v. differenti·ated, differenti·ating, differenti·ates
1. To constitute the distinction between: subspecies that are differentiated by the markings on their wings.
2. To perceive or show the difference in or between; discriminate.
1. To become distinct or specialized; acquire a different character.
2. To make distinctions; discriminate.
3. Biology To undergo differentiation.
The American Heritage® Medical Dictionary Copyright © 2007, 2004 by Houghton Mifflin Company. Published by Houghton Mifflin Company. All rights reserved.
Patient discussion about differentiate
Q. How do you differentiate between fluorosis and caries? Both appear as white spots on the teeth, so clinically how do you differentiate between them? I know it has something to do with their appearance while wet and dry, but I am not sure what? please help me I can't find this in any book.
A. Only mild fluorosis is seen as white stop lesion on the tooth. It usually comes with brown spots. Look for them. Another method is trying to stick a dental explorer into it (not the Microsoft one- it’ll only be a portal for viruses..) and because caries is demineralized area it will feel kind of sticky. But I wouldn’t do that…it can harm the teeth. Another way is by an x ray. Fluorosis- you will see it as a whiter spot. Caries- a more translucent spot.
Q. Differentiate Wheezing & Asthma My sister who is 29 years old is suffering from wheezing for the past 7 years. Its not a genetic problem. Some times she uses inhaler for temporary recovery. She tried English medicine, homeo and other treatments. Is it an Asthma? I find very difficult in seeing her struggle when she find hard to breathe. Please help to make her free out of this struggle.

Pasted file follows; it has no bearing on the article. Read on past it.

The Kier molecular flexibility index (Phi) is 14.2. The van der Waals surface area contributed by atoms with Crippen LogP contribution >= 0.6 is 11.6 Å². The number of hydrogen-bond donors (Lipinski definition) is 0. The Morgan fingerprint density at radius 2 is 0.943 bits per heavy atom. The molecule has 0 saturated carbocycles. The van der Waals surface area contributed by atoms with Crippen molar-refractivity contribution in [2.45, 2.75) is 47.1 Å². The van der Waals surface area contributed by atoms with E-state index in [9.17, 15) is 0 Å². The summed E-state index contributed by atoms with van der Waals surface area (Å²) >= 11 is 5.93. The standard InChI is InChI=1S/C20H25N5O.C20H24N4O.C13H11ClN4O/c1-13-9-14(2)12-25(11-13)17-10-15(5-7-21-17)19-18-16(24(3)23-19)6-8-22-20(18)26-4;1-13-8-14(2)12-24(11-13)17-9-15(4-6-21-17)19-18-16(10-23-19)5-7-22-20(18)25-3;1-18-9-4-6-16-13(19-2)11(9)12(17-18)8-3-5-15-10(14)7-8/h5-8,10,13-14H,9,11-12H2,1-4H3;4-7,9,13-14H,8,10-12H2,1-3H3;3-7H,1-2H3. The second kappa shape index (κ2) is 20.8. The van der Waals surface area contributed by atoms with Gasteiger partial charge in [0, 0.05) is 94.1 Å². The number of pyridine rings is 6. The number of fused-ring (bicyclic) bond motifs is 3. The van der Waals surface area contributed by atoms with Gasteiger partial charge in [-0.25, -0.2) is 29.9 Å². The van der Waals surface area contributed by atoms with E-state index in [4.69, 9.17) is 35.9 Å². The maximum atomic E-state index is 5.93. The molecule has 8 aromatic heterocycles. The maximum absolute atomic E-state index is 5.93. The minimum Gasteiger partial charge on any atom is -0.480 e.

A. i see what scares you...it's frustrating to see your loved ones suffer and you cannot help. if she is has an inhaler- that mean she has been to the Dr. and he prescribed her some kind of medicine. without giving a diagnose first...?
Q. how can i differentiate between normal stomach ache and an Appendicitis? I've been having a strange sharp pain in my stomach lately and a friend of mine told me it could be Appendicitis.
A. When you have Appendicitis, there should be a sharp pain on the right lower Abdomen. but you mustn't forget that Appendicitis is an inflammation. which means you'll have a fever some time in the near future, and it always get worse. not like other Abdominal pains. you'll vomit probably. i had my Appendix removed 2 years ago. don't worry, it's not too bad ;).More discussions about differentiate
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